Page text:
If you've used the Galaxy S6 or the S6 edge for any appreciable amount of time you'd have noticed by now the phones have a habit of aggressively closing apps in the background even when there is no real shortage of system memory on the devices. This means, every time you go back to an app after a while it loads again instead of just quickly resuming state from the time you left it.
Unfortunately, having even more RAM seems to have not made any difference to the behavior, as both the new Galaxy Note5 and the S6 edge+ do the exact same thing. As you can see in the video above by Android Police, the Galaxy S6 edge+ is much slower at resuming apps than the older Nexus 6 and also doesn't resume state as well. The same behavior is reported seen on the Note5 as well.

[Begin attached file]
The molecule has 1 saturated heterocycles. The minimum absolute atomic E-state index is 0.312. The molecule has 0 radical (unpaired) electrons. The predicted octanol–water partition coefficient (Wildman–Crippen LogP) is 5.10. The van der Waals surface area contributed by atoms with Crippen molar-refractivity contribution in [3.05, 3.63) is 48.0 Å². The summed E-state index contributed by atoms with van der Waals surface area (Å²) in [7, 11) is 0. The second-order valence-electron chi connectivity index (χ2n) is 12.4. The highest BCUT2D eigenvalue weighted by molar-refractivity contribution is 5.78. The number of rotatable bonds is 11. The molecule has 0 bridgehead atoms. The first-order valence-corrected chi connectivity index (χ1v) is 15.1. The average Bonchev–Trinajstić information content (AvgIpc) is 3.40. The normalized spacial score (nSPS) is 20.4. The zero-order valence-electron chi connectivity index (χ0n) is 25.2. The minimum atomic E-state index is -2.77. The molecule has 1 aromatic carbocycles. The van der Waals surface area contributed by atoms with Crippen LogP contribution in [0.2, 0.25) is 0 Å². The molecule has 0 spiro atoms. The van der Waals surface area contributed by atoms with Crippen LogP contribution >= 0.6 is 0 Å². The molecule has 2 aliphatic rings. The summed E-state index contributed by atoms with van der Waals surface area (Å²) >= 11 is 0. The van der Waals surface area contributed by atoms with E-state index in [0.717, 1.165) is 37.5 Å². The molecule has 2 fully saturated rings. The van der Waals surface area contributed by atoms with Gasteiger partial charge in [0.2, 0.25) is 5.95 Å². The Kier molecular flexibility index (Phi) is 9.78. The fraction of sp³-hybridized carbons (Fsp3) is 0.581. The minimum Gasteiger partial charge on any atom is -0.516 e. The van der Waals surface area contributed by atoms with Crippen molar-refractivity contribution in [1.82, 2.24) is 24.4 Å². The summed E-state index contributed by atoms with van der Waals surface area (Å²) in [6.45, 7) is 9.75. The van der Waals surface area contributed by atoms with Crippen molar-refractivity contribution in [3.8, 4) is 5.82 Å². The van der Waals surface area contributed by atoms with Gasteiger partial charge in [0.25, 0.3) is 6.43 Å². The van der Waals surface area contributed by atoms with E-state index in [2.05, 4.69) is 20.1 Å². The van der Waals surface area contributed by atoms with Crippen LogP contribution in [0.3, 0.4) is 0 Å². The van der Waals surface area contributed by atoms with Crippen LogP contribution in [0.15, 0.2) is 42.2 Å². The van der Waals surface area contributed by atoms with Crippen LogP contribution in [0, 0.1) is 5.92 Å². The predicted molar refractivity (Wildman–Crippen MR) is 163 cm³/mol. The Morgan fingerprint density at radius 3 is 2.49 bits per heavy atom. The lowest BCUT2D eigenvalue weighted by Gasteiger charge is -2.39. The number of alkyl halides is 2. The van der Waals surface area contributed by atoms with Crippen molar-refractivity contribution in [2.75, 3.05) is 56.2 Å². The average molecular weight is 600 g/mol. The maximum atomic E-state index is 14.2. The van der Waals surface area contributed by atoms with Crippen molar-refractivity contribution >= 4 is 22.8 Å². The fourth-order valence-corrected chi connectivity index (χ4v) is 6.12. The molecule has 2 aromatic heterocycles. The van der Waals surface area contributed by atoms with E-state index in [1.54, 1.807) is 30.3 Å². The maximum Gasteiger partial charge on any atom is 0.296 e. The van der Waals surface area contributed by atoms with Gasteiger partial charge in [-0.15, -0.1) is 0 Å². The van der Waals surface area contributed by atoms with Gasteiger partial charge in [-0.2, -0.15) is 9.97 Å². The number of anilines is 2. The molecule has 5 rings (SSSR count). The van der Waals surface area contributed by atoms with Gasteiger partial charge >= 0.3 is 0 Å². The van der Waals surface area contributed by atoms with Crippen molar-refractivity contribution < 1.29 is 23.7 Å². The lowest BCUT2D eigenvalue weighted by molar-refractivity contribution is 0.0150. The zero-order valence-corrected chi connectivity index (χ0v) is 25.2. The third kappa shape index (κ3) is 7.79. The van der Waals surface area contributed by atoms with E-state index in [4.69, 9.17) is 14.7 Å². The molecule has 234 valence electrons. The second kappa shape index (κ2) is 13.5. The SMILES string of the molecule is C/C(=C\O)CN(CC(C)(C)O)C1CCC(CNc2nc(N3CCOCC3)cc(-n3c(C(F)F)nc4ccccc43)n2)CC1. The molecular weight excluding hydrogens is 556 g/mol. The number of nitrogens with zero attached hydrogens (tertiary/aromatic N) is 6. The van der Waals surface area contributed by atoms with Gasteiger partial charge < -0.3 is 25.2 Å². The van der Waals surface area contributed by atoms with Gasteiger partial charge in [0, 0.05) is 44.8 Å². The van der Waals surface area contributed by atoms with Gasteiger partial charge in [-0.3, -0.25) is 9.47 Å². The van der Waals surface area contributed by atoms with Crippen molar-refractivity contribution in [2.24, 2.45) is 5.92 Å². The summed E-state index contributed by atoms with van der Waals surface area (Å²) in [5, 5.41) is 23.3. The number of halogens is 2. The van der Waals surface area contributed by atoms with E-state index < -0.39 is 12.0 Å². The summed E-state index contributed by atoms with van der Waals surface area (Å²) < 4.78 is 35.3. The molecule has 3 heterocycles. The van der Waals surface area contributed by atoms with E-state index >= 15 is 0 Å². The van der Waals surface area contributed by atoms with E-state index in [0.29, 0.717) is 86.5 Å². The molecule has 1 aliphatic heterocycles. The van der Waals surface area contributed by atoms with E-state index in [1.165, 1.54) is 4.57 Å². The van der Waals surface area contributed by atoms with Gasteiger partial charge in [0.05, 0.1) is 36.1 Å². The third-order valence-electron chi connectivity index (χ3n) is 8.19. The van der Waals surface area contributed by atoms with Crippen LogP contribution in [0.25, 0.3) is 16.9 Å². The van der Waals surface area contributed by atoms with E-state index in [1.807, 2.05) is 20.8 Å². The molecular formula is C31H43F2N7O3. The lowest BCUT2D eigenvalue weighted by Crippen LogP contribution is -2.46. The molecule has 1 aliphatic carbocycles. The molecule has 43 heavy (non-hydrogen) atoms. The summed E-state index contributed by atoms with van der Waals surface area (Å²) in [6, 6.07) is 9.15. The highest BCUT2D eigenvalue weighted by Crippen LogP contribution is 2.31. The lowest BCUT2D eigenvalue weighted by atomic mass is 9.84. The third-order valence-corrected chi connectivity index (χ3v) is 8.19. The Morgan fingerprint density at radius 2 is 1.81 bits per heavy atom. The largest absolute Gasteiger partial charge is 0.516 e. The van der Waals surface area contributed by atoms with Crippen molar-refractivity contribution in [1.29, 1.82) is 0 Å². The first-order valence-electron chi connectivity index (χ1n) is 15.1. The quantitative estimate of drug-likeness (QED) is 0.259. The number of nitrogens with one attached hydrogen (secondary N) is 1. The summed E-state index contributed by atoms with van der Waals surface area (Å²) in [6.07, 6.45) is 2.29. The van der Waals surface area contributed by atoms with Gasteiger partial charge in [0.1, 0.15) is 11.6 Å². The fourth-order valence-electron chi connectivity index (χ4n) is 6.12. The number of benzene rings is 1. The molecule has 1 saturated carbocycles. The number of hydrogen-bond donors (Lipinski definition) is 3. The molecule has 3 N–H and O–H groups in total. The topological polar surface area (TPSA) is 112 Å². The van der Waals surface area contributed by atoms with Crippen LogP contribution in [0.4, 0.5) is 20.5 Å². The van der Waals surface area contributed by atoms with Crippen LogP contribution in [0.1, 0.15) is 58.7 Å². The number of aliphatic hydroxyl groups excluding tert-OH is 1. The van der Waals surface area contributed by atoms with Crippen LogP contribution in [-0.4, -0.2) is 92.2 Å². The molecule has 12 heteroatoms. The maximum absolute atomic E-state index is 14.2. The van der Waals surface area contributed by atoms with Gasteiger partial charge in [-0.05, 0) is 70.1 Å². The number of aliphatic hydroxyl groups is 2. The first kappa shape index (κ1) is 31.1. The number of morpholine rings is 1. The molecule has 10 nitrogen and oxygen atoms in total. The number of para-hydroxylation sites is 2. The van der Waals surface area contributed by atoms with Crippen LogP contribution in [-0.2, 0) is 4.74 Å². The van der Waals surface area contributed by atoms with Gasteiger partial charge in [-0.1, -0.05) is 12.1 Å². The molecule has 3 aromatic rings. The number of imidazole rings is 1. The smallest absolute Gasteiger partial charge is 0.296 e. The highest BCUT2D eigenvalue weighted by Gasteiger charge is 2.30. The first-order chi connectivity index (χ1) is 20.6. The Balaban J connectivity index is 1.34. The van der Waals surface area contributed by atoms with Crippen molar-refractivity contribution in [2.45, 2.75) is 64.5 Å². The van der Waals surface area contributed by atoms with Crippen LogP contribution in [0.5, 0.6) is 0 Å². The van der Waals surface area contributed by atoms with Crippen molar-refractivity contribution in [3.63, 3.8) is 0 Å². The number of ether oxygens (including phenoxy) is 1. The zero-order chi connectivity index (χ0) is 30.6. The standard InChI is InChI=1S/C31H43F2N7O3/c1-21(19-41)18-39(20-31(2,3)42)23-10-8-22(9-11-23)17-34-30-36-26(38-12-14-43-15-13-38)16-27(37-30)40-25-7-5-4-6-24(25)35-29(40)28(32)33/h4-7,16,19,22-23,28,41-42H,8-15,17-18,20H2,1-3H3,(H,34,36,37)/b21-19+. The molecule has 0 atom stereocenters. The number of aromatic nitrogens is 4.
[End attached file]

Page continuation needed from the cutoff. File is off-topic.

The exact reason for this is still unknown. While there is the theory that this could be done to save power, the problem is having to start apps from scratch every single time the user requests them instead of just pulling them from memory uses a lot more CPU cycles, so any power saved by removing the apps from memory is nullified and it's likely the end result is greater power consumption. Samsung would definitely have a better idea as to what exactly is happening here but it's unlikely the company will comment on the matter.